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Biology 2nd Baccalaureate

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14.4.1. Wild or stream waters

Wild or stream waters

The wild waters are shallow waters have neither bed nor fixed rate. They only appear when rainfall is intense or there is a rapid thaw. When it rains, the water soaks the ground. Part of the water infiltrates, but the rest circulates on the surface in the form of sheets of water that are grouped together, descending due to the effect of gravity, until they form small furrows .

They have a lot of erosive capacity, being able to destroy the soil and cause slope movements. The erosive activity of these wild waters depends on:

  • The climate, as they occur with torrential rainfall.
  • The slope of the land and the composition of the materials. If there is a steep slope, gullies form.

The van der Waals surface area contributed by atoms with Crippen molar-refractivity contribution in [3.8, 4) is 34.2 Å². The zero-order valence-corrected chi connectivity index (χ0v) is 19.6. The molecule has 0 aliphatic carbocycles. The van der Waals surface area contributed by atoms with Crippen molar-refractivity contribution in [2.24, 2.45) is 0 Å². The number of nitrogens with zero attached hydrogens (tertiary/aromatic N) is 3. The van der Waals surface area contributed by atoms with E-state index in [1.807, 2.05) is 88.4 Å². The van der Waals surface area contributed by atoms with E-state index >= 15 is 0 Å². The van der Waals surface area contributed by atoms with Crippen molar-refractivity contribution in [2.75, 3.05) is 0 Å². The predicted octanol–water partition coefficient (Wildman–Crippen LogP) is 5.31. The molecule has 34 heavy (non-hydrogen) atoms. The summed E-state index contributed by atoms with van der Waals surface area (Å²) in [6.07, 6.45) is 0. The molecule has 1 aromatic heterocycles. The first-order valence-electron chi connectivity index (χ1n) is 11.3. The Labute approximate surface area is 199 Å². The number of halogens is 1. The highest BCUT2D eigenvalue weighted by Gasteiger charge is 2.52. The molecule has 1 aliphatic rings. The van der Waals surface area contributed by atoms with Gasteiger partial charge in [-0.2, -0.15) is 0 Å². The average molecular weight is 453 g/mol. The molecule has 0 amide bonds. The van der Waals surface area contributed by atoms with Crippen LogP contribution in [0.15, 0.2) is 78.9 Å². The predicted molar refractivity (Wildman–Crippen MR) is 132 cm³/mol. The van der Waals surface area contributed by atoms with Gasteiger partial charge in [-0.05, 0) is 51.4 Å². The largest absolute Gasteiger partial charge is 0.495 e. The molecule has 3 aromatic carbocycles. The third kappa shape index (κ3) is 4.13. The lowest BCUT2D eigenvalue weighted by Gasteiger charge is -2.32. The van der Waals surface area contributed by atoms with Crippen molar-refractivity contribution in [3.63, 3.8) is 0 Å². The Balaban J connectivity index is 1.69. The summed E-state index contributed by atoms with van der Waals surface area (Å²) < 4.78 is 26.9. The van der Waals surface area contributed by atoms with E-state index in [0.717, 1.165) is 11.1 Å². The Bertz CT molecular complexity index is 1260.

• The vegetation cover, which with its roots, protects the soil from erosion. If there is no vegetation, the erosion is greater.

The geological action of wild waters does not usually occur in rainy climates, but in sub-desert climates, where there is hardly any vegetation and the rains are scarce but torrential. The result is a landscape known as badland, with many furrows or gullies that give rise to larger ones, the ravines.


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Biology and Geology teaching materials for Compulsory Secondary Education (ESO) and Baccalaureate students.